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Don’t Hire a Caterer: Easter and Passover



By Georgette Farkas

Georgette Farkas is officially our Culinary Ambassador at Great Performances, but we’ve also crowned her our Hospitality Maven. Drawing upon her experiences working at leading restaurants and spearheading her eponymous Rotisserie Georgette, she brings a wealth of knowledge and experience. In addition to everything she does at GP across all teams, she also regularly entertains at home, creating incredible dishes that have that extra special touch that makes the food even more memorable and delicious.

In this series, Georgette shares tips from the caterer’s tool kit to make entertaining at home (almost) effortless. From time saving shortcuts and grocery store secrets to garnishing hacks and presentation magic, she’ll help you host a party that’ll make your guests feel extra special and that you’ll actually be able to enjoy.

She’s also curated recipes for you, highlighting the tips she’s shared. Each month look for dishes and ideas that would be delicious on their own, but that together make up menus that will have you entertaining like a pro.

Each spring I consider the proximity of the Easter and Passover holidays and the ways in which their two cultures intersect in the life of our city. Surely there are dishes that could grace both the Easter and Passover tables. This year the holidays fall from early to mid-April, when the new season’s vegetables have yet to be harvested. Yet, we are none the less hungry for a change in tone. I’m offering a trio of vegetable dishes that are a feast all their own. While they would also make delicious accompaniments to a roasted side of salmon, a chicken, or even a paschal lamb. I begin with asparagus and eggs, as I can’t imagine a spring menu without this classic pairing and harbingers of the season. The bright, bold pink of the red beet and pearl couscous salad is as pretty as any easter frock. Finally, the sweet roasted carrots offer a bridge between winter and spring and have a hint of the tzimmes that traditionally graces many a Passover dinner.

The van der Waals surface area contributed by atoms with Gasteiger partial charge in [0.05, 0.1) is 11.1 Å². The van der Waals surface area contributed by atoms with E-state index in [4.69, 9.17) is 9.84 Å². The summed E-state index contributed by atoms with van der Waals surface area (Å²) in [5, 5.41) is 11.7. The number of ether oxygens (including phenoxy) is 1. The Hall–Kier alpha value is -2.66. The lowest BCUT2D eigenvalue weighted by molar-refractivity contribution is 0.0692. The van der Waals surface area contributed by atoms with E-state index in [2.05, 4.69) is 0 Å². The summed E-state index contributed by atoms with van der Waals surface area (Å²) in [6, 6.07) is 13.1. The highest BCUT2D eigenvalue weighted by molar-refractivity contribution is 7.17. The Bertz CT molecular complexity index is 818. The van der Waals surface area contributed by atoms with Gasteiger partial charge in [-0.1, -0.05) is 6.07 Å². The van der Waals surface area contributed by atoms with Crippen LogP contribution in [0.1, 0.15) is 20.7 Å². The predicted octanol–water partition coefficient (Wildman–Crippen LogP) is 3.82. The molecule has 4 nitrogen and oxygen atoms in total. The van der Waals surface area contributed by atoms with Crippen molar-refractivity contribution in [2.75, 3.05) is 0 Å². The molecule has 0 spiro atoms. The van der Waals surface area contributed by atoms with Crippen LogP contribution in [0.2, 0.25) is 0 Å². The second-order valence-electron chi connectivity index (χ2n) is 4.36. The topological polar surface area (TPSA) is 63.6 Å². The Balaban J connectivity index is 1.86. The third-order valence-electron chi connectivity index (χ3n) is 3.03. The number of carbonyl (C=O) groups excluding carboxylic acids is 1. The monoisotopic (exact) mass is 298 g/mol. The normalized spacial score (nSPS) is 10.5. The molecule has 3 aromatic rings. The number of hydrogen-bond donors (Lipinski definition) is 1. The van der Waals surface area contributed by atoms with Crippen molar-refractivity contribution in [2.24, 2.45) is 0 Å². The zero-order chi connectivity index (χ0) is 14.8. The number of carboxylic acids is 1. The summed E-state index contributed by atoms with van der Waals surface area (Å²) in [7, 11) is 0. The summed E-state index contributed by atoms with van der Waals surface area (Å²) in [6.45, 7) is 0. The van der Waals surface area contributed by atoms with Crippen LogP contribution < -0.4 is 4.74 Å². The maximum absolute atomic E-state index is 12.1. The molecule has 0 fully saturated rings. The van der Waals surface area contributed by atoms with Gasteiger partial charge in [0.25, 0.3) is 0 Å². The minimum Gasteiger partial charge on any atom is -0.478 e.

Serves 4 – 6

I can’t imagine a spring menu without asparagus or eggs, both harbingers of the season and also a classic pairing.

Three key steps to asparagus success: peeling, salting, icing. I like jumbo asparagus for their heft. Use a harp peeler to peel 12:45pm – 4:38pmhe outer layer from the bottom half of the stalk, which will make it tender, as opposed to stringy, and enables you to use more of the stalk. Trim off the woody very tough bottoms. Salt the poaching water generously, so that it tastes like sea water. Finally, plunging poached asparagus into ice water as soon as they are cooked, stops the cooking process immediately, preserving the vegetable’s bright green color and firmness. Once cooled, drain on cloth or paper towel. Very lightly coating the asparagus with a drop of olive oil just before serving gives them an appealing sheen.

As for the mayonnaise, I eagerly encourage you to whip up a homemade batch to avoid the sugar and emulsifiers in commercial versions. What a difference. No matter which route you choose, brighten the mayonnaise with freshly squeezed lemon juice, mustard and grain mustard.  My recipe quantities are just a starting point for making the sauce your own. The grain mustard seeds add a flavor and texture pop.


  • 20 pieces jumbo green asparagus, peeled, trimmed, poached (1.25 lbs approx.)
  • 1 tsp olive oil, to coat cooked asparagus
  • 2 eggs hard boiled, peeled, coarsely chopped
  • 2 Tbsp Fresh tarragon, stemmed, coarsely chopped
  • 1 cup mayonnaise, preferably home made
  • ½ tsp lemon zest
  • 2 tsp lemon juice
  • 1 tsp Dijon mustard
  • 1 Tbsp whole grain Dijon mustard
  • Salt and pepper to taste